Hope or Hype? The Politics of Social MediaJanuary 31, 2012 1:42 pm ·
Monday at 5:30 p.m. (EST), U.S. President Barack Obama logged onto the White House Google Plus account to host “Your Interview with the President” (see video below), during which the American President took time to answer YouTube users’ questions and concerns about the country’s political trajectory. Because nearly a quarter million users participated in the event, the President only had time to answer the questions that received the most votes from other YouTube users. In addition to those questions, six participants were given the privilege of being invited to join President Obama in a live conversation on Google’s social site.
Many questions posed both in the YouTube videos and by the live guests primarily expressed concerns about the economy, unemployment, foreign aid and education. The conversation also included a brief discussion of the President’s thoughts on the recently defeated anti-piracy legislation and how his administration plans to protect intellectual property without compromising Internet freedom.
Several of the President’s answers included references to last week’s State Of The Union Address, during which the President boasted of the American economy’s slow but sure turnaround—most notably in the area of private sector job growth—since his administration took office in 2008. And much like his call to “build on this momentum” that underscored the economic portion of his speech last week, one of his resounding messages to his viewers and fellow participants Monday was that there is still work that needs to be done.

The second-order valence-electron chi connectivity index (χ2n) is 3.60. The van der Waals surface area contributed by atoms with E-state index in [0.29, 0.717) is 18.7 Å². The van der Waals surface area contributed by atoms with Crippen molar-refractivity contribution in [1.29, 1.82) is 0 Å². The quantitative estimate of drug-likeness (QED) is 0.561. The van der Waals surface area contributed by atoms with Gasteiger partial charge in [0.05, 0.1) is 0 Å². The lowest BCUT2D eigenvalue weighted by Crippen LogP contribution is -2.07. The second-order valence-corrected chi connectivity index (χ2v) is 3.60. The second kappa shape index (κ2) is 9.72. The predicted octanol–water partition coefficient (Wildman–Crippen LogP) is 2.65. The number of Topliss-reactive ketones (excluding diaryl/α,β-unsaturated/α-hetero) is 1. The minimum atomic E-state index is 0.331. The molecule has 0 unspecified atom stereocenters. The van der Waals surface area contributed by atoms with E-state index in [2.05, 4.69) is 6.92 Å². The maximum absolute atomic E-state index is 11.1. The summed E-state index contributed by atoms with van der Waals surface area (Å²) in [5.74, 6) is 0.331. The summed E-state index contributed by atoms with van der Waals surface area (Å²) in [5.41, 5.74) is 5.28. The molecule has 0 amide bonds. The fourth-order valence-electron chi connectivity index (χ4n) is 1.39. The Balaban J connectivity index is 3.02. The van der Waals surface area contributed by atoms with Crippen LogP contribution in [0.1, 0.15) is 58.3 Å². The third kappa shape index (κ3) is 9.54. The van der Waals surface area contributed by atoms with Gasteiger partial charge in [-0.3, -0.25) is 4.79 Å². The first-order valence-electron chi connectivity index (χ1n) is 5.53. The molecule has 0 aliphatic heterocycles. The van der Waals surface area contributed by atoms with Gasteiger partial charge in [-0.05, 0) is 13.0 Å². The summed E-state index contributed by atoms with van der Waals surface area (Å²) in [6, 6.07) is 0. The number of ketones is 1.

Undoubtedly for some, the event seemed to be little more than a 45-minute session of pat answers, platitudes and political pandering. For others, meanwhile, the President’s offer to set aside some time to hold a real conversation with ordinary Americans and address their individual concerns could not have been a greater gesture to a public that rests on the brink of total political disillusionment.
Let’s discuss why, notwithstanding my own political views compared to those of the President, I tend to argue the latter and, in addition, suggest that social media could forever change the way that average citizens engage the world of politics.
#1 – No Matter How Small, People Remember a Personal Connection
After tuning into the President’s “Hangout” for myself, there is no question that the six live participants walked away from that conversation feeling that their voices had been legitimately heard. Regardless of how sincere one might or might not think the President was, the reality is that these six people—and viewers who empathized with each of their situations—experienced a connection with the President that won’t be forgotten anytime soon.
In fact, the way that the moderator wrapped up the event made sure of it. Before signing off, each of the six attendees had the opportunity to ask the President a personal question. Questions and comments ranged from requests for the President to sing another song to congratulations on the First Couple’s upcoming 20th wedding anniversary. One participant even brought her three speechless children on camera for the rare opportunity meet the American head of state. Needless to say, the President left little room for viewers to doubt his humanity.
#2 – Social Media—Not the Major Networks—Now Control the Story